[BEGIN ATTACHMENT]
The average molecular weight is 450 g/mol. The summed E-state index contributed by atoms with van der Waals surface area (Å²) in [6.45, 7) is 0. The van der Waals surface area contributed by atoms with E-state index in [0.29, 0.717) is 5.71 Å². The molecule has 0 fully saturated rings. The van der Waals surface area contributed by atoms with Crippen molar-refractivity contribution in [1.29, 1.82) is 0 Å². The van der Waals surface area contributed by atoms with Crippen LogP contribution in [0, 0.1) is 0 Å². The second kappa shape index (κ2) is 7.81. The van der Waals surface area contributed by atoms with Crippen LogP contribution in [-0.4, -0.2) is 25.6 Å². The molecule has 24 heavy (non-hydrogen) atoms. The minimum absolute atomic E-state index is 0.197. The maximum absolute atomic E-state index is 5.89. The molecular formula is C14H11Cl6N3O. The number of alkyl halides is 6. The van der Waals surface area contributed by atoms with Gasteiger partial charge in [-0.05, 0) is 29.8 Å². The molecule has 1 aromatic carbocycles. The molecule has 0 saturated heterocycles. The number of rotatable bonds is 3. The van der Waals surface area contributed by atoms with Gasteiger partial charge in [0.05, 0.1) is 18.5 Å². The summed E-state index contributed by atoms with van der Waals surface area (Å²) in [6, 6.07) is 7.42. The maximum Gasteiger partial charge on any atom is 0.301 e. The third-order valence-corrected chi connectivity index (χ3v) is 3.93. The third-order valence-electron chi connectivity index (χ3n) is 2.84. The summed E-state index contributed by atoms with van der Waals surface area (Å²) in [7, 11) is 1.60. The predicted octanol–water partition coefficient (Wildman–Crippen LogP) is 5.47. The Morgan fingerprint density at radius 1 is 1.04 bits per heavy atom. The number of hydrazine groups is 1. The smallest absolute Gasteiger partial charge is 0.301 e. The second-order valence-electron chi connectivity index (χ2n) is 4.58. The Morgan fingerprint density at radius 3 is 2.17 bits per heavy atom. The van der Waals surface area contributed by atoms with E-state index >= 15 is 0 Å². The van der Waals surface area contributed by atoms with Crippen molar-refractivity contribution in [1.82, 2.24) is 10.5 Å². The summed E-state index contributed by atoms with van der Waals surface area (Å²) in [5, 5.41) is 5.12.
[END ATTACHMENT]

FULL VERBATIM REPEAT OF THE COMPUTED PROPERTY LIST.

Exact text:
The average molecular weight is 450 g/mol. The summed E-state index contributed by atoms with van der Waals surface area (Å²) in [6.45, 7) is 0. The van der Waals surface area contributed by atoms with E-state index in [0.29, 0.717) is 5.71 Å². The molecule has 0 fully saturated rings. The van der Waals surface area contributed by atoms with Crippen molar-refractivity contribution in [1.29, 1.82) is 0 Å². The van der Waals surface area contributed by atoms with Crippen LogP contribution in [0, 0.1) is 0 Å². The second kappa shape index (κ2) is 7.81. The van der Waals surface area contributed by atoms with Crippen LogP contribution in [-0.4, -0.2) is 25.6 Å². The molecule has 24 heavy (non-hydrogen) atoms. The minimum absolute atomic E-state index is 0.197. The maximum absolute atomic E-state index is 5.89. The molecular formula is C14H11Cl6N3O. The number of alkyl halides is 6. The van der Waals surface area contributed by atoms with Gasteiger partial charge in [-0.05, 0) is 29.8 Å². The molecule has 1 aromatic carbocycles. The molecule has 0 saturated heterocycles. The number of rotatable bonds is 3. The van der Waals surface area contributed by atoms with Gasteiger partial charge in [0.05, 0.1) is 18.5 Å². The summed E-state index contributed by atoms with van der Waals surface area (Å²) in [6, 6.07) is 7.42. The maximum Gasteiger partial charge on any atom is 0.301 e. The third-order valence-corrected chi connectivity index (χ3v) is 3.93. The third-order valence-electron chi connectivity index (χ3n) is 2.84. The summed E-state index contributed by atoms with van der Waals surface area (Å²) in [7, 11) is 1.60. The predicted octanol–water partition coefficient (Wildman–Crippen LogP) is 5.47. The Morgan fingerprint density at radius 1 is 1.04 bits per heavy atom. The number of hydrazine groups is 1. The smallest absolute Gasteiger partial charge is 0.301 e. The second-order valence-electron chi connectivity index (χ2n) is 4.58. The Morgan fingerprint density at radius 3 is 2.17 bits per heavy atom. The van der Waals surface area contributed by atoms with E-state index >= 15 is 0 Å². The van der Waals surface area contributed by atoms with Crippen molar-refractivity contribution in [1.82, 2.24) is 10.5 Å². The summed E-state index contributed by atoms with van der Waals surface area (Å²) in [5, 5.41) is 5.12.